Georgia's agricultural industry lost tens of millions of dollars last harvest and many farmers say they will plant less in the upcoming season due to a labor shortage triggered by a strict immigration law, two new studies show.

The Georgia Fruit & Vegetable Growers Association released the preliminary results of its probe into the economic impact of HB 87, which it says has caused nearly $140 million in losses.

"Georgia is the poster child for what can happen when mandatory E-Verify and enforcement legislation is passed without an adequate guest worker program," the GFVGA's Charles Hall said on presenting the report at the 2011 United Fresh Produce Association's Washington Public Policy Conference

Prepared by the University of Georgia Center for Agribusiness and Economic Development, the study analyzed data on seven crops: blueberries, blackberries, onions, squash, bell peppers, cucumbers and melons, which together made up close to 46.4 percent of crops harvested in the spring and generate close to $578 million in annual revenue.

Growers who said they had endured a labor shortage this spring and summer accounted for 80 percent of the sown acreage reported in the survey.

The report also warned about the repercussions of the tough immigration measure on the overall economy in rural areas.

If the survey respondents are considered representative of all Georgia farm producers, the total economic impact on the state's economy for this year would be roughly $391 million.

The report also pointed to the impact of the federal E-Verify federal program - used to determine whether applicants are authorized to work in the United States - on a state agricultural industry that generates nearly $68 billion in annual revenue.

"Field harvest work is skilled labor," Hall said, adding that in the case of agriculture E-Verify is a program that eliminates jobs as opposed to creating them.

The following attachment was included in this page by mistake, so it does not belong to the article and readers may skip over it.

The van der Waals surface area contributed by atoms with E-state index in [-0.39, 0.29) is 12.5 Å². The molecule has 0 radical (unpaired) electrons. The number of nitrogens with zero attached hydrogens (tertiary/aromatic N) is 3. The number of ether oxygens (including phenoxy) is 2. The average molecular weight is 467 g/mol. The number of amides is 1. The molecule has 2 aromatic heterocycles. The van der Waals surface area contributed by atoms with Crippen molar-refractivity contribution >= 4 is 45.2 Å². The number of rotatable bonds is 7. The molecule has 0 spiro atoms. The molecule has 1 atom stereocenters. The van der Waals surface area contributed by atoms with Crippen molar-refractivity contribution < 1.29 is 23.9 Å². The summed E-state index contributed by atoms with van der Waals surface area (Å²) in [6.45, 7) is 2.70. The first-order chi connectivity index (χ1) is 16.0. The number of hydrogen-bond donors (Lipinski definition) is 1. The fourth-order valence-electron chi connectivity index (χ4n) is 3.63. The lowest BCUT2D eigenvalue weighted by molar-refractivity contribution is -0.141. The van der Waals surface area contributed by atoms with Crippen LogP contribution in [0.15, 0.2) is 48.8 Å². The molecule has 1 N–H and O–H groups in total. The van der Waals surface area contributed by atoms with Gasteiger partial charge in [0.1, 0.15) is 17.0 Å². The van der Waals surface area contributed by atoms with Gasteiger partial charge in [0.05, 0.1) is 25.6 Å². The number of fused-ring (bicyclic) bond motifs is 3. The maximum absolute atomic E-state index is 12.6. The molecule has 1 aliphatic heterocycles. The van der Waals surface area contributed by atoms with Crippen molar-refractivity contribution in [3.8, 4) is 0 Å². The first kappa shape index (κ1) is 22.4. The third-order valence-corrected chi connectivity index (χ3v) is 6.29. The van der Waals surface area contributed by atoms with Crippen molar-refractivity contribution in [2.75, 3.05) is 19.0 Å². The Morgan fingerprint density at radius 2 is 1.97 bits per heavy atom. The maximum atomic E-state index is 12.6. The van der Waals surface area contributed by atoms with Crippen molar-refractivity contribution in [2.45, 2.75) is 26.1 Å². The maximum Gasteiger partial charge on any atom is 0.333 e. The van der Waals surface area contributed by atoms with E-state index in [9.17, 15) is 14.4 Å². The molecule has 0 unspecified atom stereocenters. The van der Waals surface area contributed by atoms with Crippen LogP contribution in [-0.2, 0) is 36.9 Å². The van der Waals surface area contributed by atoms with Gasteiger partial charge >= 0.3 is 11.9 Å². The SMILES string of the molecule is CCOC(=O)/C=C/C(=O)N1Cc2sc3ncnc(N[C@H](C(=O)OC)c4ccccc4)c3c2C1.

Since HB 87 took effect July 1, the state's farm producers have reported a drop of as much as 50 percent in their work force, which in turn led them to abandon a portion of their harvests.

Meanwhile, another report released in Washington by the Center for American Progress found that the economic impact of the new immigration law was even greater.

The study titled "How Georgia's Anti-Immigration Law Could Hurt the State's (and the Nation's) Economy" said the farm industry could face up to $800 million in losses, including the cost of converting to mechanized production to cope with labor shortages.

The Georgia law, which its detractors call a carbon copy of Arizona's SB 1070, was approved by the GOP-controlled state legislature in April and signed the following month by Gov. Nathan Deal, also a Republican.

HB 87 requires all Georgia firms with more than 10 employees to use the federal E-Verify system to check job applicants' immigration status and makes it a criminal offense to present false documents or information when applying for a job.

Thanks to a federal court injunction, HB 87 went into effect without its most controversial clauses: one that would allow police to investigate the immigration status of criminal suspects who are unable to produce valid IDs and another that would punish people who knowingly transport or house illegal immigrants.

A judge blocked enforcement of those parts of the law pending an outcome in the lawsuit filed by the American Civil Liberties Union and other groups seeking to have HB 87 overturned.